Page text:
So what happened to ‘My Body, My Choice’?

By Jack Cashill

If there is a silver lining to the crisis afoot in the land, it is the exposure of so many progressive bromides to the disinfectant called reality.

For instance, not since February have I heard anyone insist that our urban future demands increased population density and more public transportation.

This means that every single American city’s “blueprint for the future” is headed to the Internet equivalent of a shredder.

Events of the last month have so eviscerated the last 50 years of city planning I almost feel sorry for the planners.

The Sierra Club, for starters, may want to run its promise that “public transportation gets people places safe and effectively” by the conductors on the BMT Canarsie Line. And not since February have I heard anyone use the phrase “carbon footprint” save as a punch line to a joke.

For the foreseeable future, light rail has been fully derailed, and “suburban sprawl” will be, if not cool exactly, at least OK.

Meanwhile advocates of “globalism” like the New York Times’ Thomas “The World Is Flat” Friedman are pretending they never thought of economic nationalism as a “golden straitjacket.”

Nor is Friedman tweeting at the present moment such pearls of hubris as, “It is pure idiocy that Congress will not open our borders – as wide as possible – to attract and keep the world’s first-round intellectual draft choices.”

Rumor, unconfirmed of course, has it that Friedman suspended construction of Manhattan’s first wet market. Reportedly, the brand name “Bats ‘R Us” was not testing well. Truth be told, “open borders” isn’t testing all that well either.

This past month, I have not heard anyone call the folks who grow stuff, ship it, stock it and sell it at Walmart “deplorables.” In 2020, the “deplorables” are the new “essentials.”

Although the abortion industry is going gangbusters in the blue states – it will kill more Americans this week than the coronavirus has since it first hit our shores – its sloganeering may have to change.

Of course, the phrase “my body, my choice” never made any sense to begin with. No one cared what the sloganeer did with her body. It was that other beating heart within that rightly concerned her fellow citizens.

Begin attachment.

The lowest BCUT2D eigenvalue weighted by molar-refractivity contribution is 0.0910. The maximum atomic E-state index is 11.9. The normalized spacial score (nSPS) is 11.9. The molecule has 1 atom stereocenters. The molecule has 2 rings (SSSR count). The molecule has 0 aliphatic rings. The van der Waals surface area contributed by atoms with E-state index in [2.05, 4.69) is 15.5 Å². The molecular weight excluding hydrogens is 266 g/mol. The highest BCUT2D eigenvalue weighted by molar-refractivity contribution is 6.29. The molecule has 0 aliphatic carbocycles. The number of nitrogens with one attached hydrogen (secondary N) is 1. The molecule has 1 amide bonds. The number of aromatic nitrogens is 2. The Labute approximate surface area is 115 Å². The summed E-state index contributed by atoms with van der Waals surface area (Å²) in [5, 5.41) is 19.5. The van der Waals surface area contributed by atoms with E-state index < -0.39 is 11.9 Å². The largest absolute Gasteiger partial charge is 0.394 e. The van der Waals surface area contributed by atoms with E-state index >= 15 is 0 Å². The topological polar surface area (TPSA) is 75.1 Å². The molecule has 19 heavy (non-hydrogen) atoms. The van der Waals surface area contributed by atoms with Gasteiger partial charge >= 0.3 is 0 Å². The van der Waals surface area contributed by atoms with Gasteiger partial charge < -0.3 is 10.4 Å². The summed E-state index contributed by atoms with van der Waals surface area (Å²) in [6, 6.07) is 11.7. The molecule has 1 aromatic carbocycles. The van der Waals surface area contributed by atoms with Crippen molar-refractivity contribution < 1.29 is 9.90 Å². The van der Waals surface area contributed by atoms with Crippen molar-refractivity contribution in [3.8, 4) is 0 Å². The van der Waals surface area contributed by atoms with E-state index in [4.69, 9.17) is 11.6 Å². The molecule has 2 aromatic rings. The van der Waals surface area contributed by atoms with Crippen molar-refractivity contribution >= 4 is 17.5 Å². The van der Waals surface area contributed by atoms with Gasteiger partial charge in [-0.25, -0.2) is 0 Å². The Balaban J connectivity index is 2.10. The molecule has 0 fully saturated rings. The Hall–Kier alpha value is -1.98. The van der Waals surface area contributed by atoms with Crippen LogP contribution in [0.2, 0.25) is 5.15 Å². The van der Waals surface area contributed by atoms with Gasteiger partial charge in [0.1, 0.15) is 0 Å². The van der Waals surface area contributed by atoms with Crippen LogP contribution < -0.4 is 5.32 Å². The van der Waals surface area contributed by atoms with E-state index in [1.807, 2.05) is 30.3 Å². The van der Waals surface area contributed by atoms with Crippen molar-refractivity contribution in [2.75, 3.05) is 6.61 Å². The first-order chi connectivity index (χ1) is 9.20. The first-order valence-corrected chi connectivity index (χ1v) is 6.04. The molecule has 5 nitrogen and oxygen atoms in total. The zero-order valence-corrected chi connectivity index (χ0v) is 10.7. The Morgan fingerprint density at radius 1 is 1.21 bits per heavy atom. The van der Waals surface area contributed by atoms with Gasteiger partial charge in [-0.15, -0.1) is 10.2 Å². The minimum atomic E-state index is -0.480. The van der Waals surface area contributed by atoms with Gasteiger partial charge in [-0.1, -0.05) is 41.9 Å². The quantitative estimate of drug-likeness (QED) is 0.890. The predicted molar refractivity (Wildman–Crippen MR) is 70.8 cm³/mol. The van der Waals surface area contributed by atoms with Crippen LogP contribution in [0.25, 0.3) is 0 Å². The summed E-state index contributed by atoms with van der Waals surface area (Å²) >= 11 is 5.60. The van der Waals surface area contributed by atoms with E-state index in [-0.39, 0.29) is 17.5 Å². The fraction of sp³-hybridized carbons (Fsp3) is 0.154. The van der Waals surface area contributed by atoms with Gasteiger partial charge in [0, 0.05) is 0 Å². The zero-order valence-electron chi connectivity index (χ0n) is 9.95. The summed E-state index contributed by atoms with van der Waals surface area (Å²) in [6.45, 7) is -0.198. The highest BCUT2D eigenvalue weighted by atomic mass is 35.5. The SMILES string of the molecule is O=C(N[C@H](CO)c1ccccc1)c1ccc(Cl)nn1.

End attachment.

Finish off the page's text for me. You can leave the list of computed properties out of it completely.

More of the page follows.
The last month has shown the essential emptiness of even the slogan. If anyone on the left has protested the state’s control of our bodily movements, I haven’t seen it.

Indeed, my progressive friends have been savaging me on social media for daring to think that what I do with my body is my choice.

And we’re not talking about faux bodily rights like abortion. We are talking genuine First Amendment rights such as freedom of religion and of assembly and soon maybe even of speech.

If I want to protest in the park or pray at church or dive head first into a mosh pit, it should be my right to do so as long as I respect the old libertarian saw: one guy’s right to swing his fist ends at the tip of the other guy’s nose.

The left’s argument against this freedom exposes the emptiness of one additional bromide, namely that everyone has a right to health care.

I am told that if I recklessly expose myself to disease, I increase the risk of the health care providers taking care of me. This argument is true enough, but it is irrelevant if health care is a genuine “right.”

It’s not. Only God gives out rights. The only way the state can make health care even a counterfeit right is if it forces providers to take care of us at the business end of a gun.

Health certainly isn’t a right. It’s a blessing. We have a moral duty to take care of it and to protect the people who protect us. As individuals, we are far better equipped to make these decisions than the soulless career bureaucrats who are making them now.

One more thing. If we can’t blame the Chinese for the coronavirus, can we please stop blaming smallpox on the Europeans?

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